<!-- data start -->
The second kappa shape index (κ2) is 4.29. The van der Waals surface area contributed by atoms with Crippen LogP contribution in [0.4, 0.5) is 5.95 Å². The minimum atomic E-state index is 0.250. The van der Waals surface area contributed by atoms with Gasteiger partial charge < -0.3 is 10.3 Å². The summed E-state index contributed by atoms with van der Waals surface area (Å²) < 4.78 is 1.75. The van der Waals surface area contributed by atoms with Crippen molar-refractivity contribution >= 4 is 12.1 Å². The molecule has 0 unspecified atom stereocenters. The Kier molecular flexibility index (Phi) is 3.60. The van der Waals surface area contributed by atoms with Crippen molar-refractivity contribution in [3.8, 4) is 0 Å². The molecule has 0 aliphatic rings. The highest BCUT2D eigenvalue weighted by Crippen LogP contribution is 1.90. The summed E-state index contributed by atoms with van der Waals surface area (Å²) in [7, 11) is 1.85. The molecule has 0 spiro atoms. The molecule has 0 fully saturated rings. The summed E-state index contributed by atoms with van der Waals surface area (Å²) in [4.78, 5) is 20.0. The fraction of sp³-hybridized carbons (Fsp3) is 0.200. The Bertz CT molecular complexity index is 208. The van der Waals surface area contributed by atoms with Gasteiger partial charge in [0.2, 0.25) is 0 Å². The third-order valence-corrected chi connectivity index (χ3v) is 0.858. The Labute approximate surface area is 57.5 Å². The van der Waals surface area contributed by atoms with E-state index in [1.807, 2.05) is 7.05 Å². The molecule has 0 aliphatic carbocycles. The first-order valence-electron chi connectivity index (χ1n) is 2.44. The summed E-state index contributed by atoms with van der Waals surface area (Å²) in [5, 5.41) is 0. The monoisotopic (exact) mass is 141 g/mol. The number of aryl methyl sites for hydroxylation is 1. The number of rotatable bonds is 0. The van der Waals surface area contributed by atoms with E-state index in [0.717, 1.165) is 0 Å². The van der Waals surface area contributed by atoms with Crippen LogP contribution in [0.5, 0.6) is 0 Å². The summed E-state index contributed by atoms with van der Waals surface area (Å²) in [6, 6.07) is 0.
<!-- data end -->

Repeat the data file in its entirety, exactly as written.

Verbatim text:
The second kappa shape index (κ2) is 4.29. The van der Waals surface area contributed by atoms with Crippen LogP contribution in [0.4, 0.5) is 5.95 Å². The minimum atomic E-state index is 0.250. The van der Waals surface area contributed by atoms with Gasteiger partial charge < -0.3 is 10.3 Å². The summed E-state index contributed by atoms with van der Waals surface area (Å²) < 4.78 is 1.75. The van der Waals surface area contributed by atoms with Crippen molar-refractivity contribution >= 4 is 12.1 Å². The molecule has 0 unspecified atom stereocenters. The Kier molecular flexibility index (Phi) is 3.60. The van der Waals surface area contributed by atoms with Crippen molar-refractivity contribution in [3.8, 4) is 0 Å². The molecule has 0 aliphatic rings. The highest BCUT2D eigenvalue weighted by Crippen LogP contribution is 1.90. The summed E-state index contributed by atoms with van der Waals surface area (Å²) in [7, 11) is 1.85. The molecule has 0 spiro atoms. The molecule has 0 fully saturated rings. The summed E-state index contributed by atoms with van der Waals surface area (Å²) in [4.78, 5) is 20.0. The fraction of sp³-hybridized carbons (Fsp3) is 0.200. The Bertz CT molecular complexity index is 208. The van der Waals surface area contributed by atoms with Gasteiger partial charge in [0.2, 0.25) is 0 Å². The third-order valence-corrected chi connectivity index (χ3v) is 0.858. The Labute approximate surface area is 57.5 Å². The van der Waals surface area contributed by atoms with E-state index in [1.807, 2.05) is 7.05 Å². The molecule has 0 aliphatic carbocycles. The first-order valence-electron chi connectivity index (χ1n) is 2.44. The summed E-state index contributed by atoms with van der Waals surface area (Å²) in [5, 5.41) is 0. The monoisotopic (exact) mass is 141 g/mol. The number of aryl methyl sites for hydroxylation is 1. The number of rotatable bonds is 0. The van der Waals surface area contributed by atoms with E-state index in [0.717, 1.165) is 0 Å². The van der Waals surface area contributed by atoms with Crippen LogP contribution in [0.5, 0.6) is 0 Å². The summed E-state index contributed by atoms with van der Waals surface area (Å²) in [6, 6.07) is 0.